3.3. 1H-NMR Kinetic Study

Subsequently, 1H NMR spectrometry was applied to monitor the reaction between DPTA (4) and sugar azide in dry [D4] MeOH at 25 °C. An NMR kinetics study was performed by mixing two equivalents of maltose-PEG3-azide with one equivalent of DPTA (4) (Figure 3).
The reaction between DPTA (4) and the sugar azide generates intermediate (7), where sugar gets attached to DPTA via an amide bond and the phosphine group is converted to phosphine oxide. The reaction also generated free 4-hydroxyphenylethyl alcohol (8) (Figure 3A). Thus, a steady change in the chemical shift in the surrounding environment of phosphorous was hypothesized. Simultaneously, a steady alteration in the peak intensity of methylene proton next to the cleavable ester bond was also hypothesized. In Figure 3B, four equivalent aromatic protons (‘a’ in Figure 3B) adjacent to the phosphorous appear as a multiplet at 7.18–7.21 ppm, whereas the triplet at 4.16 ppm corresponds to the methylene proton (‘c’ in Figure 3B) adjacent to the ester oxygen.
As revealed by the NMR kinetics experiment, most DPTA (4) was converted to phosphine oxide (7) within 1 h of the reaction. The intensity of the triplet at 4.16 ppm immediately started to decrease because of the ester bond cleavage in DPTA. The peak intensity decreased rapidly and completely disappeared within 4 h of the reaction. The reaction was monitored for up to 24 h. However, no further considerable changes in peak intensity were observed, confirming the completion of the reaction within 4 h. Apart from the decrease in the peak intensity at 4.16 ppm, a decrease in peak intensity at 7.18–7.21 ppm was also noticed with a simultaneous increase at 7.45 ppm (‘b’ in Figure 3B).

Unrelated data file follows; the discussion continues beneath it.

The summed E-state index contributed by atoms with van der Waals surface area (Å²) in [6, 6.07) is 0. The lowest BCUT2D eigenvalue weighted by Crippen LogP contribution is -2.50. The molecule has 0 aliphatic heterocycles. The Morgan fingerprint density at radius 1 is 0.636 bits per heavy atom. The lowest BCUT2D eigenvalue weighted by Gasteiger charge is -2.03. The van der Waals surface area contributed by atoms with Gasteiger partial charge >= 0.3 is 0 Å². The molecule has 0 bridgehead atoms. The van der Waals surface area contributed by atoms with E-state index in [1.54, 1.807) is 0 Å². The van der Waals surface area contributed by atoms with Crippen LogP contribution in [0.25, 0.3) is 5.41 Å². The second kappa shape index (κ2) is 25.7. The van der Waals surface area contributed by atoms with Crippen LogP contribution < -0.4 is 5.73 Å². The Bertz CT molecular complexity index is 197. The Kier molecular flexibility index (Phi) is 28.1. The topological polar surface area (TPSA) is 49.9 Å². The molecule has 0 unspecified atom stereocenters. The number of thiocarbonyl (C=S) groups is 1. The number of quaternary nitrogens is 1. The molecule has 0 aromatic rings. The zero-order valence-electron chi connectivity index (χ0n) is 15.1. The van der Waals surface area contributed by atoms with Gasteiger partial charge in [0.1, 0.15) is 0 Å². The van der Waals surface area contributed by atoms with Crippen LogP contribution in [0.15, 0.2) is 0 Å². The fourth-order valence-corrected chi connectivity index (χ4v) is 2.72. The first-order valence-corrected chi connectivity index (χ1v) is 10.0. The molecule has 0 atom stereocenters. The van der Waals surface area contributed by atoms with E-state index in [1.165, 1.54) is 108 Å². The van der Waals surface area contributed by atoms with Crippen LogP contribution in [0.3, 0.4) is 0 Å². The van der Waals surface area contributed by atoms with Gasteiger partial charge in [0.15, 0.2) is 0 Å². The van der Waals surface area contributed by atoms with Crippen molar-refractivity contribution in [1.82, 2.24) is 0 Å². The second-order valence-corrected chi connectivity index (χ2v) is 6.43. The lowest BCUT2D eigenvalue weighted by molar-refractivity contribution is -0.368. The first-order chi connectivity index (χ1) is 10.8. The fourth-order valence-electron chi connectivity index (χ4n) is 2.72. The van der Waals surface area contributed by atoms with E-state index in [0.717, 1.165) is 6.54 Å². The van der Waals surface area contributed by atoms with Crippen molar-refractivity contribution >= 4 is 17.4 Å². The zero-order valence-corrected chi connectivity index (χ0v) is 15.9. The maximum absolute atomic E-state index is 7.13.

3.4. Radioiodination and Bioconjugation

DPTA was designed such that it enabled radioiodination at one end and conjugation with biomolecules at the other end. It was radioiodinated at the tyrosine end with a slight modification to the standard chloramine-T method. After confirming the reactivity between the cold phosphine analog and the sugar azide, we radiolabeled DPTA (4) with 131I. The radiolabeling yield of DPTA with 131I was approximately 95% (Figure S25). Radioiodinated DPTA was used without purification for further biomolecule conjugation. The NHS group, present at the other end of the phosphine compound, facilitated the easy attachment of biomolecules. The NHS group of DPTA was attached to the amine group of the antibody (trastuzumab) by its reaction in the presence of borate buffer for 2 h (Scheme 1B). The reaction progress was monitored using radio-TLC, and the final conjugation yield was about 50%. This radiolabeled bioconjugate was purified using a PD-10 column and concentrated using YM-10 centrifugal filters.

3.5. Synthesis and Radiolabeling of 4-(2-Hydroxyethyl)-2-iodophenol